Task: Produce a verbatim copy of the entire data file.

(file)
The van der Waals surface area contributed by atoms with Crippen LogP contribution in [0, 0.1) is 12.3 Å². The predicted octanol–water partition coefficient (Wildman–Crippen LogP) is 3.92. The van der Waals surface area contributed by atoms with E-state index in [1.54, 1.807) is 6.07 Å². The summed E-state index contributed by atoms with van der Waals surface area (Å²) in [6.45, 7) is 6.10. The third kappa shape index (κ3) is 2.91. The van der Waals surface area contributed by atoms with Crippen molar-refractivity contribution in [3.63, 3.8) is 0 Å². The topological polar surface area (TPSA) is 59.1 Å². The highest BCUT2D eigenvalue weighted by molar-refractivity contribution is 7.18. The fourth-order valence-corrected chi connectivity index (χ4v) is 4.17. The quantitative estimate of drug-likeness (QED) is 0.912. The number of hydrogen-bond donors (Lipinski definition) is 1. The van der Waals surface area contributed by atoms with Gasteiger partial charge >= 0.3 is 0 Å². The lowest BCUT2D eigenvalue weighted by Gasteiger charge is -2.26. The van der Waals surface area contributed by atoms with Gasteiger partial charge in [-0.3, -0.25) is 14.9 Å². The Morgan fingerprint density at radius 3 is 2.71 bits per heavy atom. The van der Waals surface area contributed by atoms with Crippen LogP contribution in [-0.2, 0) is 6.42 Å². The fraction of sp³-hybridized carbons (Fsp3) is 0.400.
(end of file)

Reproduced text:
The van der Waals surface area contributed by atoms with Crippen LogP contribution in [0, 0.1) is 12.3 Å². The predicted octanol–water partition coefficient (Wildman–Crippen LogP) is 3.92. The van der Waals surface area contributed by atoms with E-state index in [1.54, 1.807) is 6.07 Å². The summed E-state index contributed by atoms with van der Waals surface area (Å²) in [6.45, 7) is 6.10. The third kappa shape index (κ3) is 2.91. The van der Waals surface area contributed by atoms with Crippen molar-refractivity contribution in [3.63, 3.8) is 0 Å². The topological polar surface area (TPSA) is 59.1 Å². The highest BCUT2D eigenvalue weighted by molar-refractivity contribution is 7.18. The fourth-order valence-corrected chi connectivity index (χ4v) is 4.17. The quantitative estimate of drug-likeness (QED) is 0.912. The number of hydrogen-bond donors (Lipinski definition) is 1. The van der Waals surface area contributed by atoms with Gasteiger partial charge >= 0.3 is 0 Å². The lowest BCUT2D eigenvalue weighted by Gasteiger charge is -2.26. The van der Waals surface area contributed by atoms with Gasteiger partial charge in [-0.3, -0.25) is 14.9 Å². The Morgan fingerprint density at radius 3 is 2.71 bits per heavy atom. The van der Waals surface area contributed by atoms with Crippen LogP contribution in [-0.2, 0) is 6.42 Å². The fraction of sp³-hybridized carbons (Fsp3) is 0.400.